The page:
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Welcome, Astronomical Society of the Pacific!

August 3, 2011

On Monday, I presented a poster on the resources and opportunities available here at Women in Planetary Science to the annual meeting of the Astronomical Society of the Pacific.  Unfortunately, I was too ill to stay and talk to people about the poster (I was in the hospital last week, when they found a significant recurrence of cancer in my spine, neck, ribs, and hips, and I’m now undergoing chemotherapy again), but I invited all to visit us here at

ASPposter2011To learn more, please visit any or all of the following internal links:

We also have a Facebook page.

Thank you for visiting – please feel free to leave a comment or ask a question in the section below!

3 Comments leave one →
  1. sutari permalink
    August 15, 2011 2:49 pm

    Hey, and I just found this site:

    that may be promising. They claim: The vision of the National Girls Collaborative Project (NGCP) is to bring together organizations that are committed to informing and encouraging girls to pursue careers in science, technology, engineering, and mathematics (STEM). AAUW’s partners in the project include the EdLab Group; Assessing Women and Men in Engineering; and the Education Development Center.

  2. sutari permalink
    August 15, 2011 1:28 pm

    At my daughter’s K-8 school (a Catholic school at the southern end of “northern Virginia”, where it seems to me that the vast majority of mother’s are work-at-home), I volunteer at the once-per-week, after school, 6th grade science club. And my experience after 5 years of doing this is that that club is at least 50% girls, maybe more. I have been pleased and a little surprised, given what we hear about STEM in general and girls in science in particular. My daughter (rising 5th) had a similar experience at both “Nature Camp” – a week of sleep away camp sponsored by the National Zoo – and “Engineering Camp” – both a week in the summer (this and last) and Saturdays for a month lego robotics. Lots of girls.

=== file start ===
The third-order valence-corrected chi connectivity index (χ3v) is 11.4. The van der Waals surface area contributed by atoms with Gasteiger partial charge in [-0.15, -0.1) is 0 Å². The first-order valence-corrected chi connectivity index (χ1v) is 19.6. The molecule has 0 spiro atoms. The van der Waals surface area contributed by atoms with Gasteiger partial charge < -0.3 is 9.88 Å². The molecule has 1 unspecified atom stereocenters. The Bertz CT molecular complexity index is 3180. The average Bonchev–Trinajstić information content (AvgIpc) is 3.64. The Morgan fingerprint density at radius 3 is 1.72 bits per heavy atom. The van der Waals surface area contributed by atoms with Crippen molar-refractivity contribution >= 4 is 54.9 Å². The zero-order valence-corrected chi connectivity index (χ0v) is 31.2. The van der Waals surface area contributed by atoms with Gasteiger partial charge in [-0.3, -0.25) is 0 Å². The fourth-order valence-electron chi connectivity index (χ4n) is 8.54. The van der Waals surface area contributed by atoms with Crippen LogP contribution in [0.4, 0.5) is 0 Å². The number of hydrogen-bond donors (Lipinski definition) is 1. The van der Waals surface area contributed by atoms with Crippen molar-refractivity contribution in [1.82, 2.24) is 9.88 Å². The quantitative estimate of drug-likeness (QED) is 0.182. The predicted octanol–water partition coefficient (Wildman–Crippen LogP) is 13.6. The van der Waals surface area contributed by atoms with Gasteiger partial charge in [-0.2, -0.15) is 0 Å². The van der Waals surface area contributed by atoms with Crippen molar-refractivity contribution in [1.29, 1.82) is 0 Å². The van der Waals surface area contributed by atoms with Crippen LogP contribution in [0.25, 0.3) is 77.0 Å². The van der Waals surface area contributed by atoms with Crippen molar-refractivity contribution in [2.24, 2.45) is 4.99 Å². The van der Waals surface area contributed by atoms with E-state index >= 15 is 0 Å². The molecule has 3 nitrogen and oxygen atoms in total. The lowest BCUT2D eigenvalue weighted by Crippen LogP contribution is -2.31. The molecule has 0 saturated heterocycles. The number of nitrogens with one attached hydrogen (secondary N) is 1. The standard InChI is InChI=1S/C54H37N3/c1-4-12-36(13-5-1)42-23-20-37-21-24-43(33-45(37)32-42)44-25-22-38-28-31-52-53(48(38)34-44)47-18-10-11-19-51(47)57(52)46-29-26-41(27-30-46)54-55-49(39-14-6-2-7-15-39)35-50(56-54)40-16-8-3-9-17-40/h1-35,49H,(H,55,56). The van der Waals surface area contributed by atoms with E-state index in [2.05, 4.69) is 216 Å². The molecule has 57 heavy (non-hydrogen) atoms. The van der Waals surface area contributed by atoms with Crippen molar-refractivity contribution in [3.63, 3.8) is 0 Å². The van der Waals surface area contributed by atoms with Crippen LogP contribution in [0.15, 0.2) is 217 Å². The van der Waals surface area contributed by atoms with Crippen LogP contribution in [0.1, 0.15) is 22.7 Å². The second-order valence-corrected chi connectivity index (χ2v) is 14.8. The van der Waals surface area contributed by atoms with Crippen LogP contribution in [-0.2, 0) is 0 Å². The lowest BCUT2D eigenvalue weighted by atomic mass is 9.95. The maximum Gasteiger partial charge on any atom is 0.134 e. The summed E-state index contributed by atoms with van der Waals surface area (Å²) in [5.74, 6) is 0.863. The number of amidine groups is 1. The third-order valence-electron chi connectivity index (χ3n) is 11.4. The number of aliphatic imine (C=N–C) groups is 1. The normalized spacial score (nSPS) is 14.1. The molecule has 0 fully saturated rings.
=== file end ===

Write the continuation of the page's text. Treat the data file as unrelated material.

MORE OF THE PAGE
So what is it about your girls versus my girls? Father’s in more technical jobs who are “gender blind” and engage their daughters? Girls who are just keener to do things in general? More disposable income here, so people are more willing to take a chance on things that might not be liked?

    Did your girls take other summer camps? Or did they not do anything at all? Do you have a daisies/brownies/girl scouts pack associated with the school? Are they getting science in school in the early grades? Our school teaches science well, I think, even in the early grades. And it is made to be fun/interesting. I remember them hatching chicken eggs in first grade, building roller coasters in third, I talked to them about the planets in fourth.

    I don’t know it is the mothers, necessarily, you need to bring on board. They may be afraid of science themselves. If you have the time and interest, I would encourage you to go in and talk to the science classes at school, work with the brownie mom to work on a science badge (they still do badges, don’t they?), talk to the school about doing something for Earth Day, volunteer to judge science fair – you only get a chance to talk to the kids you are grading, but that is a real scientist talking to them.

    Check out the National Science Teacher’s Association site for ideas.

  3. SaraJaffe permalink
    August 14, 2011 7:59 pm

    question – I know this is not the right place, please maybe direct me to a more appropriate place?
    This summer, at my daughter’s progressive excellent etc etc summer camp at her progressive excellent school – she was the only girl signed up for science camp. I signed her up without asking her, and she loved it, but I don’t know how to reach out to the other mothers.
    Because, my daughter is only in first grade – but it starts now, I think, the “it’s not for girls” and “girls aren’t interested” and all the rest… and I am here looking for ways to bring the other mothers on board.
    Ideas from folks here? Ideas of where I should go?
    Thank you.

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